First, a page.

In the quality of the phenomenon being studied (Langdridge,

In
this assignment I will be going into the stages one needs to follow when using
a qualitative research method. Additionally I will be focusing also on the
considerations one needs to keep in mind when using such method.

Before
deciding on the research design one has to have a clear research question. In
fact although some people would be more inclined to use a particular research
method it the research questions which determines the design and not the other
way round. The research question I will be looking at in this assignment is:
What are the perceived reasons men give
for other men’s infidelity?

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Qualitative versus Quantitative

Qualitative research is
concerned with the quality of the phenomenon being studied (Langdridge, 2004).
It involves direct interaction with people, mostly by talking with them but
also observing their behaviour. It involves efforts to make the interaction as
‘natural’ as possible. On the other hand the goal
in conducting quantitative research study is to determine the relationship
between one thing an independent variable and another a dependent or outcome
variable within a population. Quantitative research designs are either descriptive subjects usually measured
once or experimental subjects
measured before and after a treatment. A descriptive study establishes only
associations between variables; an experimental study establishes causality.

Quantitative
research deals in numbers, logic, and an objective stance. It focuses on numeric
and unchanging data and detailed, convergent reasoning rather than divergent
reasoning i.e., the generation of a variety of ideas about a research problem
in a spontaneous, free-flowing manner.

Research design

In
order to gain a better understanding of the reasons that lead men to cheat on
their partner, I would opt for a qualitative approach. By applying an
Interpretative Phenomenological Analysis (IPA) I would be able to better
understand men’s perspective on why other men cheat. Through IPA, participants
offer the researcher a clear understanding of their feelings, thoughts and
beliefs, giving as many details as they want (Reid, Flowers & Larkin,
2005). Further, IPA gives the researcher the opportunity to enter into the
participants’ life, by taking an active role, and by trying to interpret the
participants’ experience (Smith & Osborn, 2007). IPA is an approach that is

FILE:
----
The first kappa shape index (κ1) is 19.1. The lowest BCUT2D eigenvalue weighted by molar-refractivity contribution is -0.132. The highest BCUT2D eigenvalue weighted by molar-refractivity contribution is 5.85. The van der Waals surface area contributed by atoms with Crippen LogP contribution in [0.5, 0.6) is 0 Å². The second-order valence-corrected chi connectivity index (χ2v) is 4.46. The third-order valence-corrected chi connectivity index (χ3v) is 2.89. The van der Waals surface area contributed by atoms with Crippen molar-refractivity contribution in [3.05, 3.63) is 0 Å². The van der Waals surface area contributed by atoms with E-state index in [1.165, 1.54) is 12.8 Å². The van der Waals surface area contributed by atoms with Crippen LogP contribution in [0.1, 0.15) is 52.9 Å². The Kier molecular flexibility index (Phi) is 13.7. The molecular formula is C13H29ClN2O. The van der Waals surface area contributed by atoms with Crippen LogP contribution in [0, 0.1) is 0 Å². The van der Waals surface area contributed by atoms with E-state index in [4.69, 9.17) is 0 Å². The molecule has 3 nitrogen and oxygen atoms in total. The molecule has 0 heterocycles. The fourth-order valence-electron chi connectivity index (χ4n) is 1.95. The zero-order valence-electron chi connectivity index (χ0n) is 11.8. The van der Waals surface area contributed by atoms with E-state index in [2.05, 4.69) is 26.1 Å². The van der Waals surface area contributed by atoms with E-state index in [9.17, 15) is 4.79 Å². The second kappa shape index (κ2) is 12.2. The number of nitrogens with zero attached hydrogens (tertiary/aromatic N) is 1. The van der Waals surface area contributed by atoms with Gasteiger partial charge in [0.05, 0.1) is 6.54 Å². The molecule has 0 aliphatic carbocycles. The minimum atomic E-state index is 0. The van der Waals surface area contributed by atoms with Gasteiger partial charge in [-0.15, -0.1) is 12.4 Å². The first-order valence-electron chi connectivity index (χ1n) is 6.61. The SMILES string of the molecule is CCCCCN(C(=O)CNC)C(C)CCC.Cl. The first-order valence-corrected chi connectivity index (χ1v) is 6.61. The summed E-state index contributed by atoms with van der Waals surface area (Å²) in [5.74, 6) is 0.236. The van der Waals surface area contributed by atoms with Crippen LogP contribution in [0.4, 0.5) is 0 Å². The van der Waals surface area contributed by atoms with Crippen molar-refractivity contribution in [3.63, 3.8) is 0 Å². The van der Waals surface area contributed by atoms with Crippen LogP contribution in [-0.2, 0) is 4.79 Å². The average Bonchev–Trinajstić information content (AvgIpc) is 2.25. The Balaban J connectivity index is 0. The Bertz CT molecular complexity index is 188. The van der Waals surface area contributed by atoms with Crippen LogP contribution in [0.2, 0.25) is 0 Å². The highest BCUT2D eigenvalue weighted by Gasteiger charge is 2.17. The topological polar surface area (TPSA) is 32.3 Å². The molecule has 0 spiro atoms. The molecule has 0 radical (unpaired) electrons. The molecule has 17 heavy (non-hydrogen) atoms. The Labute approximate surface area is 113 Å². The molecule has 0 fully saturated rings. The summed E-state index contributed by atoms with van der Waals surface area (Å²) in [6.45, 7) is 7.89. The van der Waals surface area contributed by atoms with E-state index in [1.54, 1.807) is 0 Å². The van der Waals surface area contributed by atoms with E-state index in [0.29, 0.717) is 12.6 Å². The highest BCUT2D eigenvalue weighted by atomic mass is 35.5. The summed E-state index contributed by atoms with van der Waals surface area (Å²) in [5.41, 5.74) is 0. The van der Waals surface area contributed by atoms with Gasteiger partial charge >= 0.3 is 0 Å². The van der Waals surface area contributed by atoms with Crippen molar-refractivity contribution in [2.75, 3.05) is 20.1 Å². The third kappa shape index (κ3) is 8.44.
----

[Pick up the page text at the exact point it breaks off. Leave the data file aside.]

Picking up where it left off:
strongly idiographic and concerned with details analysis of each individual’s
beliefs in order to come up with a more general statement. Thus, it would be
the most suitable methodology for the purpose of the research question chosen.

Qualitative research
tools

In
qualitative research there are various research tools one can chose from
including; interviews, focus groups, observations, written material, artefact
and materials, and online versions of these tools. I will be describing the
differences between each tool.

Interview
is a two person conversation initiated by the interviewer for the purpose of
obtaining research-relevant information, and focused by him on content
specified by research objectives of systematic description, prediction or
explanation (Cannell and Kahn, 1968, cited in Cohen and Manion (1994). The
interviews can be structured where an established set of questions are
prepared, semi-structured where a list of questions (often accompanied by
prompts) that serve as a guide during the interview, open-ended/non-directive
with one general question at the beginning of the interview. Subsequent
questions depend on the responses given, focused interview focuses on one topic
only

Focus groups research
method originates in marketing and political campaigning, and it focuses on one
issue. Participants selected for focused groups would have similar
characteristics. In focus groups participants interact in a dynamic atmosphere.
In this research method participants would have a shared understanding. The
group would be formed with a minimum of 5 participants and a maximum of 10
participants.

Observations
– the researcher may act as a participant observer, thus as an ‘actor’, or
non-participant observer, thus the researcher would be a ‘member of the
audience’. The observer would pre-determine behaviours and behaviours related
to specific criteria .

Written material include
reports, parliamentary proceedings, laws, other official documents. Books and
journal papers.

Artefact and materials